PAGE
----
7. Use a neck pillow to make a resting place for baby on the plane. My daughter was so much happier when we let her lay down on my husband’s lap during our flight. We used an adult travel neck pillow along with a baby blanket to make her feel cozy and ready for sleep. It worked like a charm! I recommend a blow-up pillow like this one. You can inflate it as much or as little as you’d like, and it folds up into a small package that takes up little space in a carry-on.
8. Try to fly in early afternoon. Early flights are hard on even the most seasoned adult travelers. Getting up, clean, dressed, packed, and to the airport before dawn is not for the faint of heart. I feel similarly about flying late in the evening. A late flight always sounds good to me when I’m booking because it means that I can squeeze a few more hours into my trip. Then, when I’m actually on the plane home, I’m inevitably exhausted and so ready to be in my bed. Babies are no different. If it fits your schedule, I suggest trying to schedule a flight in early afternoon, say 1:00ish. Assuming you’re on a domestic flight, that gives you and baby time to rest in the hotel in the morning, take your time getting to the airport, and (usually) get home at a reasonable hour. Any earlier and you risk a hectic airport commute or missed flight, and much later, you risk flying home with a baby who hasn’t slept all day.
9. Remain calm (at least outwardly). Baby will feed off of your emotions. The act of traveling is stressful. Yes, I agree that the journey is part of the adventure, but sometimes the journey includes a cranky gate agent, unexpected overweight baggage fees, and crappy airport coffee, and ain’t nobody got time or energy for that. It’s easier said than done, but try your best to remain outwardly calm (even if you’re unhappy inside). Your baby looks to you for emotional cues and feelings of safety, and she will be in a much better mood if you appear to be.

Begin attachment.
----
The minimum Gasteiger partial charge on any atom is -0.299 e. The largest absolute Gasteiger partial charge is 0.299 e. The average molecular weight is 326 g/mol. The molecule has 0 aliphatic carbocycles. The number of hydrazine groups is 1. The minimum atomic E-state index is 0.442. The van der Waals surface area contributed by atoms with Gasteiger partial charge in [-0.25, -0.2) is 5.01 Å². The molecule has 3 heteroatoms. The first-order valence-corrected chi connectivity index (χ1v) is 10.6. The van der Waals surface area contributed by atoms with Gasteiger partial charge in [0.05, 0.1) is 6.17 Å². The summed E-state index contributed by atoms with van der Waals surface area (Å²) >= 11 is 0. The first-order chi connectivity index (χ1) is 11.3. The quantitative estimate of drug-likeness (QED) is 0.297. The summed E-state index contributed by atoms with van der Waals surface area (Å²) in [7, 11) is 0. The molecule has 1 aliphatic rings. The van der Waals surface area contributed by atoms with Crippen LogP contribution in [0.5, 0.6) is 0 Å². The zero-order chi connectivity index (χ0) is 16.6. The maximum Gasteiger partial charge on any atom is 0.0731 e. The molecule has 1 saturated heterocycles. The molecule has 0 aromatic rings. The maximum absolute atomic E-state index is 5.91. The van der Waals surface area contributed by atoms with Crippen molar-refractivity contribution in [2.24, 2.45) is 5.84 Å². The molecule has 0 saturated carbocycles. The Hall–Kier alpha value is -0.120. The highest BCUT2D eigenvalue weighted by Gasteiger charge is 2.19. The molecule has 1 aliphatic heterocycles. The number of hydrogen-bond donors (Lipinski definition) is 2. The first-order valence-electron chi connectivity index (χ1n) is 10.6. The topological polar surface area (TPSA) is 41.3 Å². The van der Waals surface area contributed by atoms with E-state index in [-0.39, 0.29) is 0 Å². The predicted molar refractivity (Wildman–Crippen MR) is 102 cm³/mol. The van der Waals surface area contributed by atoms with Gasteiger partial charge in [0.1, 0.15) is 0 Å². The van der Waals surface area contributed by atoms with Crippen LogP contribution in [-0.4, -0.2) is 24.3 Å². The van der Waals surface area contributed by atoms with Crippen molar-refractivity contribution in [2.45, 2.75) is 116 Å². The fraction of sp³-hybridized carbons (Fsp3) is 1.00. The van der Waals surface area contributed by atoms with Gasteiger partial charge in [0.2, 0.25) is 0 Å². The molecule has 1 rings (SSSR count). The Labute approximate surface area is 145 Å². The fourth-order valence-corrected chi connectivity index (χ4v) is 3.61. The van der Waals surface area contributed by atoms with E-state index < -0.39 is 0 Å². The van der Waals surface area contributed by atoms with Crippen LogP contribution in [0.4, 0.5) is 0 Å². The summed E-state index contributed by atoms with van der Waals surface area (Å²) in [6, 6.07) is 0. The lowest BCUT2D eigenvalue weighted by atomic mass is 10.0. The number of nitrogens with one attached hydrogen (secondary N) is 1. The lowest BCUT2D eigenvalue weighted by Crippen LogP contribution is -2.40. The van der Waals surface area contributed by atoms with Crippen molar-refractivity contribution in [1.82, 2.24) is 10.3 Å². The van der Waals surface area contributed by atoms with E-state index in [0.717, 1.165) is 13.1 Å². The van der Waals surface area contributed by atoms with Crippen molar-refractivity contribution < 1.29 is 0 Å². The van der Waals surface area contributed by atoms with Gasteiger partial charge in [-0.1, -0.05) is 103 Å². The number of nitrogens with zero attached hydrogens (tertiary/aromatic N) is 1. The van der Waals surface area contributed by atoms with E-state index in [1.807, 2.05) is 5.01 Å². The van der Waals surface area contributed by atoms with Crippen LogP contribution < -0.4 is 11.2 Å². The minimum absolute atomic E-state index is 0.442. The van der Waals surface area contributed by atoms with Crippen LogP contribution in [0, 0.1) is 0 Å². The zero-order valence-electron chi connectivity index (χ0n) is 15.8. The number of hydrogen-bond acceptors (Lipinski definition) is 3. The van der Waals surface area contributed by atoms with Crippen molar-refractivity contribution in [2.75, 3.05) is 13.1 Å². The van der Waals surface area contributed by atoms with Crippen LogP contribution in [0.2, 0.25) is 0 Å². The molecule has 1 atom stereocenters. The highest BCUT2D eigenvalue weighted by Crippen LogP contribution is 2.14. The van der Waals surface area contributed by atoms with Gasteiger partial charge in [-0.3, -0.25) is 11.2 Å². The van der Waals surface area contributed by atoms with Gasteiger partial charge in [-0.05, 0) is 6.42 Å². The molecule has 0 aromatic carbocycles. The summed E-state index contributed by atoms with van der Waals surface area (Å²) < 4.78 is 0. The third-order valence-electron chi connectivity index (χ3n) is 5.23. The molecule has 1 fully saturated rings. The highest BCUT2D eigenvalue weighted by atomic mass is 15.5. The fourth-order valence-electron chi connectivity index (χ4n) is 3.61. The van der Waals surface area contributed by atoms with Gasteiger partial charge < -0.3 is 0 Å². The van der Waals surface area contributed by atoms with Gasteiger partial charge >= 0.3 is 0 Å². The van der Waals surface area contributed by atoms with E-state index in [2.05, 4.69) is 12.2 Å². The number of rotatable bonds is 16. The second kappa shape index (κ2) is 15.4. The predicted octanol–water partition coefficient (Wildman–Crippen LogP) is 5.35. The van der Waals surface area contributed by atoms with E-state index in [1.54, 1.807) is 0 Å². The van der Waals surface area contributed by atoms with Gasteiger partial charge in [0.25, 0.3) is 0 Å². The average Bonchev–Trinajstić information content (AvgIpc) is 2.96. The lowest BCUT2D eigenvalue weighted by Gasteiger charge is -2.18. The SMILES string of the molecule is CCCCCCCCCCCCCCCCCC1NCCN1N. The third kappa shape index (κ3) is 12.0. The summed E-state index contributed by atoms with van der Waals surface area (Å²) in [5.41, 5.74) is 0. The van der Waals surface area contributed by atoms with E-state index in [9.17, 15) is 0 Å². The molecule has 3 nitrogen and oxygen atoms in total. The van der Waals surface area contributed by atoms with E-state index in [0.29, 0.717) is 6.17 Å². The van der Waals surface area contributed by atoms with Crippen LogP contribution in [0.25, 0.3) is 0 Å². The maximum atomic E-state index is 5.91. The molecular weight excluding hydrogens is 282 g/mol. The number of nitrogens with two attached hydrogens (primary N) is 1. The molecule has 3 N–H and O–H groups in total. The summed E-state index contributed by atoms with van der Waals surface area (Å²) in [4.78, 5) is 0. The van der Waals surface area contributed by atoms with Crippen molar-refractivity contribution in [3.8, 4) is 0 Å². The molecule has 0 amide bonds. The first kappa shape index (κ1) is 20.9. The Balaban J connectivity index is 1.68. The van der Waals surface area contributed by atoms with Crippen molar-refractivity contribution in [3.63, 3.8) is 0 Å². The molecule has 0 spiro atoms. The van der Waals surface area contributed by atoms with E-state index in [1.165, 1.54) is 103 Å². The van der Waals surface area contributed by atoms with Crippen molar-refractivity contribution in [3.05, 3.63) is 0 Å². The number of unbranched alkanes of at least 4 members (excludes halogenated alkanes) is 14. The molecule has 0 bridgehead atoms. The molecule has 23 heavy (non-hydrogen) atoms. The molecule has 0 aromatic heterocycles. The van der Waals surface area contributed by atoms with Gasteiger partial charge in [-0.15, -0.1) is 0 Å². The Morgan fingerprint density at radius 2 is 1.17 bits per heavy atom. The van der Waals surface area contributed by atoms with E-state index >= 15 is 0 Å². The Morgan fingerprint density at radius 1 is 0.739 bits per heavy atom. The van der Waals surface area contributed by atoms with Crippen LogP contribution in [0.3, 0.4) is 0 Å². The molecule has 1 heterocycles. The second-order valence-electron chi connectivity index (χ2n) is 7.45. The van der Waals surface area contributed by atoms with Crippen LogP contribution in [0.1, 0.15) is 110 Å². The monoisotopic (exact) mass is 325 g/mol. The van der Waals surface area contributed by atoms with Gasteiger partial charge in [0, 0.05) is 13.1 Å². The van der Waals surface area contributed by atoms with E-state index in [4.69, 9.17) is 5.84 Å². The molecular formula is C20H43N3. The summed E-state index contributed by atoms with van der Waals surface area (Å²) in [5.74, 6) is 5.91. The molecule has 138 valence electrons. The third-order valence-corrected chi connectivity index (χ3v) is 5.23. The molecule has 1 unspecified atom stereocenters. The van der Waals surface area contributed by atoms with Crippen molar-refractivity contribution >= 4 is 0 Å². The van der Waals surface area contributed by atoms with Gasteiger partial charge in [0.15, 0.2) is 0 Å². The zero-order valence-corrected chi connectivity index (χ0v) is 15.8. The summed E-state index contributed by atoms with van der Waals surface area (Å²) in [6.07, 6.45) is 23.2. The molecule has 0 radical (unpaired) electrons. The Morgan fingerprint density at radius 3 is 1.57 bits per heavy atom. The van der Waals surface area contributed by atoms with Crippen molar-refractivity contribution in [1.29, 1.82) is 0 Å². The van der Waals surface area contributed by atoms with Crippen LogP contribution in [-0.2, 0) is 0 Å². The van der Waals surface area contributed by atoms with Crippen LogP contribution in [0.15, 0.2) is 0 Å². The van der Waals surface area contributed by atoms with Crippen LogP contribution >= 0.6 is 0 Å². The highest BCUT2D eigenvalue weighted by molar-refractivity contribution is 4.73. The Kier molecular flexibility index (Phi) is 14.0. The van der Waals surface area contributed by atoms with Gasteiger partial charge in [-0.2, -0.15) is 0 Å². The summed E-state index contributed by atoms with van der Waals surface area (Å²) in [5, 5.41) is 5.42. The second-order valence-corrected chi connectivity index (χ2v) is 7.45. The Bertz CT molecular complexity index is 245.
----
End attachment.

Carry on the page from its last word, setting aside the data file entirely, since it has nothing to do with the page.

10. You can carry breast milk and formula supplies through security. TSA makes an exception to the 3-1-1 rule for liquids in the case of breast milk and formula. Before going through security, I suggest separating out the liquids that would not otherwise pass TSA inspection so that it’s easy to show them to the TSA officers. When you arrive at the security checkpoint, alert the TSA officers that you have baby food items and put them in a separate bin. The officers will require you to send everything through the x-ray machine while you carry baby through the metal detector. The officers may test the liquids for problems, and you can request that they take extra precautions when inspecting sealed containers. More information from the TSA is available here. (A thing I learned the hard way: gel ice packs are only allowed if they’re frozen. If they’ve thawed throughout the day and returned to gel, TSA will make you throw them away.)
11. Allow yourself way more time than you think you’ll need. It’s easy to envision the Pinterest perfect trip with baby: she’s smiling the whole time, wears adorable outfits, eats on schedule, naps as needed, and gives her parents time to have a conversation about the amazing things they’re seeing. For some hours of the day, that may be exactly what happens. Others, your carefully planned itinerary may be thrown off by an hour or more by the need to find a quiet place to nap or search out a clean restroom for a diaper and clothing change. If you have to be anywhere at a certain time, be sure to allow way more time than you think you’ll need to get there. Trust me, you may not see as much that way, but you’ll enjoy what you do see so much more.
12. Just go with it. Traveling with a baby is certainly more work than traveling with only adults, but it’s worth it to get to explore a new place with your new family! Do your best to anticipate that many things probably will not go exactly as you planned, and be willing to adapt as needed. Starting your travel with that mindset and maintaining it throughout your trip will do wonders for your ability to enjoy your time away.
Amelia Adams © Copyright 2018